To help entrepreneurs gain better insight into the impact the revised codes could have on the way they do business, a new online platform is inviting the public to engage with B-BBEE specialists.
Launched last week, Codes Interpreter is a crowdsourcing discussion platform that invites credible B-BBEE professionals to impart “invaluable insight into the finer nuances of the new codes,” Bruce Rowe, CEO of Mpowered Business Solutions, the developer of Codes Interpreter, said in a statement.
Through Codes Interpreter, the public can engage with recognised B-BBEE specialists and use “voting buttons” to vote on the relevance and accuracy of experts’ interpretation of the codes.
Seth Randall, an executive at Mpowered Business Solutions, said the advent of the revised B-BBEE regulations and the overwhelming confusion over provisions in the new codes necessitated the need for the platform.
It’s also a voting mechanism that the public has to up or down vote the interpretation so we can start to reach a critical mass of what people feel is the most valuable stance.
“The thinking was that we could crowdsource on interpretations of the codes by BEE professionals who could then platform the correct understanding of the codes for the public and give the average person access to the expert skills of a BEE specialist.
“The site is an opportunity for BEE professionals to capture comments on their interpretations. It’s also a voting mechanism that the public has to up or down vote the interpretation so we can start to reach a critical mass of what people feel is the most valuable stance,” Randall said.
Visitors can also access a ‘knowledge centre’ where they can upload their own documents to provide additional insight into the B-BBEE codes.
The new version was gazetted in October and under the final codes, businesses will have a year, beginning 11 October 2013, to align themselves with the codes’ requirements. While there are no formal penalties attached to non-compliance of the targets set down in the codes, companies with poor BEE scores won’t be eligible to tender for government contracts and could battle to secure the necessary licences and permits from government.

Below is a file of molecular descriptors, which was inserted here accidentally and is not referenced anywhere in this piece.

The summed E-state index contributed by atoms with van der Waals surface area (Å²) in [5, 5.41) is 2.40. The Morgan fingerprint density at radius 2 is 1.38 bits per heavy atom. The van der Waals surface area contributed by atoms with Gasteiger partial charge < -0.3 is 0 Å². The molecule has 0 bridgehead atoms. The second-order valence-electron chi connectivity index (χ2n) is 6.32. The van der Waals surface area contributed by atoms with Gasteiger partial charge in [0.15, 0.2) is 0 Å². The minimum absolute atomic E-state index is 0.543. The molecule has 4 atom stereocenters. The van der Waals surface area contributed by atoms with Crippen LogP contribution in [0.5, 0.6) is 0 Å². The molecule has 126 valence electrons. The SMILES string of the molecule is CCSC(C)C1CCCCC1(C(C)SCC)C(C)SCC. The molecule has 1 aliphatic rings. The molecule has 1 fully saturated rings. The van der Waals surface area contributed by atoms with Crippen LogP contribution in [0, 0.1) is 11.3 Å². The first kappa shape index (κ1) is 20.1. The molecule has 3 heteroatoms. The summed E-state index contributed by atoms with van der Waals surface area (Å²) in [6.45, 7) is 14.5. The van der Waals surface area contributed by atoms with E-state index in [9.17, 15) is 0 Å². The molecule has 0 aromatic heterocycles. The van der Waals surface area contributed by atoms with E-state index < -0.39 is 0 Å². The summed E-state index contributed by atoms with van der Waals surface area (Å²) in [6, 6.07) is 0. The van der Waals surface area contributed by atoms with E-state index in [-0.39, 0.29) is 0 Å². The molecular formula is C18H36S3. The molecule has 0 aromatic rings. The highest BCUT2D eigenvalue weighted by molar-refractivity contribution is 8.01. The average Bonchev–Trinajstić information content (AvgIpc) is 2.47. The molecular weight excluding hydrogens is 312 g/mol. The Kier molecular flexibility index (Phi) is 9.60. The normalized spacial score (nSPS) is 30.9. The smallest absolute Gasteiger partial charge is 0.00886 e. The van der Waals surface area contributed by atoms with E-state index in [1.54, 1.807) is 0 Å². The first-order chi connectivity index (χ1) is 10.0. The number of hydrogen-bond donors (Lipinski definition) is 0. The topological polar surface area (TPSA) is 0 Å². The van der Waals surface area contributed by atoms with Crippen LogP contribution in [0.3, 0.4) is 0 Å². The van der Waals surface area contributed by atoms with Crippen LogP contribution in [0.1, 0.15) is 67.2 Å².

The good news for small businesses and enterprises is that all businesses with an annual turnover of less than R10 million, irrespective of their black ownership level, will be characterised as an exempted micro enterprise (EME). As such, they will be exempt from paying between R30 000 to R40 000 to acquire B-BBEE verification certificates.
This was increased from an annual turnover of R5 million, which allows more small businesses to benefit from the exemption. Furthermore, EMEs are immediately awarded level-four BEE status regardless of their black ownership level, which means their clients can consider all of their purchases from EMEs as BEE procurement.
Businesses with a turnover between R10 million and R50 million are now considered qualifying small enterprises (QSEs) and will be measured on all five elements of the BEE scoreboard, namely: ownership; management control; skills development; enterprise and supplier development; and socio-economic development.
Mpowered Business Solutions also uses the Codes Interpreter platform to clarify the codes and make them easier for entrepreneurs to understand. For example, one of the biggest controversies to come out of the revised codes was a formula introduced by the Department of Trade and Industry (DTI) with regards to employment equity and skills targets.
Previously, any person of colour would have fulfilled the black quota, but under the revised codes, the black targets have been divided into different demographic groups, and organisations must reflect the ratio of individuals according to the formula.
“It was very contentious when it came out because, in essence, the formula achieved the opposite effect of what the department was trying to achieve,” says Randall. The company has subsequently launched its own proposed formula, which it believes will better achieve the intent of the DTI.
To find out more about the formula and weigh in on the discussion of codes, visit: www.codesinterpreter.co.za
Additional sources: Small Business Connect and the SA Institute for Race Relations